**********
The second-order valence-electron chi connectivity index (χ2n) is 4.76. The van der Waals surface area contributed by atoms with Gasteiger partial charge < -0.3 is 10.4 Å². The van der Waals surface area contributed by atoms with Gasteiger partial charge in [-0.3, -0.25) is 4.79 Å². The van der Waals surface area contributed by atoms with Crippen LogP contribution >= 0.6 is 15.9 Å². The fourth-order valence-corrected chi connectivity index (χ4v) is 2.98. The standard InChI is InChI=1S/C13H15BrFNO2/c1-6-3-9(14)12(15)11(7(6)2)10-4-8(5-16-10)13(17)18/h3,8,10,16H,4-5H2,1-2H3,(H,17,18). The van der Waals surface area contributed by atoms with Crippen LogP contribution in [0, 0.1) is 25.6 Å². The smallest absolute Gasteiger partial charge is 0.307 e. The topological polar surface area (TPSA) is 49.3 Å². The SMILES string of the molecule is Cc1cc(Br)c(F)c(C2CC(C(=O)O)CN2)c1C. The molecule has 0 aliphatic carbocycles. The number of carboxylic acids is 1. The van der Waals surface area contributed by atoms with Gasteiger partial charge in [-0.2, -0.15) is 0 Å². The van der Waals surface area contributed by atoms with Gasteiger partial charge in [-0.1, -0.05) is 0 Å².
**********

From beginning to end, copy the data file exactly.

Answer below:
The second-order valence-electron chi connectivity index (χ2n) is 4.76. The van der Waals surface area contributed by atoms with Gasteiger partial charge < -0.3 is 10.4 Å². The van der Waals surface area contributed by atoms with Gasteiger partial charge in [-0.3, -0.25) is 4.79 Å². The van der Waals surface area contributed by atoms with Crippen LogP contribution >= 0.6 is 15.9 Å². The fourth-order valence-corrected chi connectivity index (χ4v) is 2.98. The standard InChI is InChI=1S/C13H15BrFNO2/c1-6-3-9(14)12(15)11(7(6)2)10-4-8(5-16-10)13(17)18/h3,8,10,16H,4-5H2,1-2H3,(H,17,18). The van der Waals surface area contributed by atoms with Crippen LogP contribution in [0, 0.1) is 25.6 Å². The smallest absolute Gasteiger partial charge is 0.307 e. The topological polar surface area (TPSA) is 49.3 Å². The SMILES string of the molecule is Cc1cc(Br)c(F)c(C2CC(C(=O)O)CN2)c1C. The molecule has 0 aliphatic carbocycles. The number of carboxylic acids is 1. The van der Waals surface area contributed by atoms with Gasteiger partial charge in [-0.2, -0.15) is 0 Å². The van der Waals surface area contributed by atoms with Gasteiger partial charge in [-0.1, -0.05) is 0 Å².